A New Strategy for Somalia

by R. Bennett Furlow

To say Somalia has problems would be the very definition of an understatement.  Piracy has certainly received its share of attention, primarily because it is sensational and somewhat easy to comprehend.  The chaos in the south also gets some attention due to the rise of Islamists groups and the potential for Somalia to become a terrorist safe haven.  Despite this increase in attention, there has been no real political or humanitarian progress in the country.  Education is lacking, violence is a way of life and the political system is a shambles.  It is time to make some dramatic changes to American policy toward Somalia.

Since the fall of the Said Barre regime in 1991, Somalia has been mired in chaos.  In the subsequent twenty years various warlords and Islamist groups have come and gone.  Al-Shabaab is the current Islamist power in the country and has control over much of the south; Hizbul Islam is another emergent Islamist group but it does not have the strength of al-Shabaab.  Both of these groups fight the Transitional Federal Government (TFG), Somalia’s “official” government.

One of al-Shabaab’s tactics is the use of child soldiers.  Children as young as twelve are given weapons and sent out to fight the TFG.  This is not a new tactic in Somalia; Mohammed Farah Aidid, a powerful warlord in the 1990s, used to get teenagers hopped up on qaat, a narcotic plant popular in the region, hand them AK-47s and send them into the streets to foment chaos and frighten the local populace.

Jeffrey Gettleman recently produced a short video and article about child soldiers in Somalia, and pointed out a terrible fact–some of these kids essentially work for the United States.  Gettleman’s piece looks at child soldiers who fight, not for al-Shabaab but for the TFG.  The U.S. provides aid, including pay for soldiers’ salaries and presumably weapons, to an organization that actively uses child soldiers.

This is a horrible situation.  President Obama and officials at the State Department have acknowledged and regret that we are supporting child soldiers.  Senator Russ Feingold argues that we should suspend  security assistance to the TFG until the use of child soldiers stops.  Beyond the obvious tragedy of using children in war, this undermines the authority of the United States.  Foreign intervention is viewed with a great deal of skepticism in Somalia, but a foreign power that is literally putting Somalia’s children in harm’s way is not going to be viewed favorably by the locals or the world community at large.  It is certainly not going to give the local population any reason to trust the U.S.  The U.S. publicly condemns the use of child soldiers yet pays them in Somalia, a blatant hypocrisy.  What do we do about all of this?

The U.S. has hung its hopes on the impotent TFG, a group that has proven time and time again to be ineffective.  The TFG holds only a few blocks of Mogadishu and manages to hold that largely due to the presence of about 6000 African Union troops.  It is time for a radical game change in Somalia.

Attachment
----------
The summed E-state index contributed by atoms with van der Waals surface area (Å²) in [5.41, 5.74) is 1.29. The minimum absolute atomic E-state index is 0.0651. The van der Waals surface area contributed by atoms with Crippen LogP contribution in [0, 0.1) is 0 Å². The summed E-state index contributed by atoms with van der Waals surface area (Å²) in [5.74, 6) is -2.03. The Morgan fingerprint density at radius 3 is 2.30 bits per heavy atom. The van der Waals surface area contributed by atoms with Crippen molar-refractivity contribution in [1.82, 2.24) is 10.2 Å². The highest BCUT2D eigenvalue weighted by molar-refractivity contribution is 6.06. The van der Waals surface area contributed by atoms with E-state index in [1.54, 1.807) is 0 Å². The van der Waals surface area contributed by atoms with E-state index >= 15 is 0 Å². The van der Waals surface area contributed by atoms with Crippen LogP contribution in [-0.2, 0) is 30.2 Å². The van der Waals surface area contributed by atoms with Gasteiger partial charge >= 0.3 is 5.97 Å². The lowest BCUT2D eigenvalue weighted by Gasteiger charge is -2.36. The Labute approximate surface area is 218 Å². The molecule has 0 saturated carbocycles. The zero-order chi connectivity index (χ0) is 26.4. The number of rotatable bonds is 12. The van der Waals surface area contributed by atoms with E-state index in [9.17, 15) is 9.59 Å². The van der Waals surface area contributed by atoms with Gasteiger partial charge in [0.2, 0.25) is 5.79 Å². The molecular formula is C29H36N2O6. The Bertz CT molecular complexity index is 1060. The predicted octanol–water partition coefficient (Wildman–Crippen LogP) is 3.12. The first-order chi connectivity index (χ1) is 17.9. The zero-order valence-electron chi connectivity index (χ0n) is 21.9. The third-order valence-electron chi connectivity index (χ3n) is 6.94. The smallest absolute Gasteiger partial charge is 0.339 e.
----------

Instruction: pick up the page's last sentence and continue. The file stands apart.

First, the U.S. must abandon the idea of a centralized Somali state.  Clan divisions alone have proven hard to overcome and are enough to undermine a central government.  Instead we should support a confederal system, a collection of regional governments with a central government limited to very specific functions.  These smaller regional governments need not be divided along clan lines.  Smaller regional governing bodies would allow for greater local autonomy and more cooperation among those who live in close proximity to each other, and eliminate some of the conflict that exists in the current national system.

Second, if the U.S. is going to back a Somali group it should be Ahlu Sunna Wal Jamaah, a Sufi paramilitary group that is opposed to radical Islam.  They have been the most effective in combating al-Shabaab and Hizbul Islam.  The TFG should be disbanded or alter its mission to that of community and humanitarian support, dispensing food, medicine and other logistical tasks.

Third, there needs to be a humanitarian surge; our actions cannot only be military in nature.  The Somali people have enough distrust of foreign intervention that military intervention itself will not be enough to win any hearts or minds.  There needs to be an organized and accountable relief effort.  To avoid some of the pitfalls of the 1990s, this relief effort needs to be backed up by a military force from the African Union.

Fourth, the moderate Islamists need to be won over.  Just as there are meetings between government officials and moderate members of the Taliban in Afghanistan, the moderate Islamists in Somalia need incentives to work with us.

A strong military effort by Ahlu Sunna Wal Jamaah and AU forces, tactical support from the U.S., plus organized humanitarian effort will help stabilize the country; it will not solve all of Somalia’s problems but it will be a drastic improvement.  Stability is a prerequisite to any type of nation-building in Somalia, therefore stability should be our first priority.

There is much that could go wrong with the scenario I have outlined,  but what is abundantly clear is that the status quo is not working.  Somalia has been the poster child for failed states for over twenty years and it is time to rethink our strategy.  Somalia should be a country in which children are given lunch and an education rather than an AK-47 and an extra clip courtesy of the U.S. taxpayer.  The most radical and experimental ideas are not out of bounds when it comes to Somalia.  Our current policy is not working and it is far past time to try something, anything, new.

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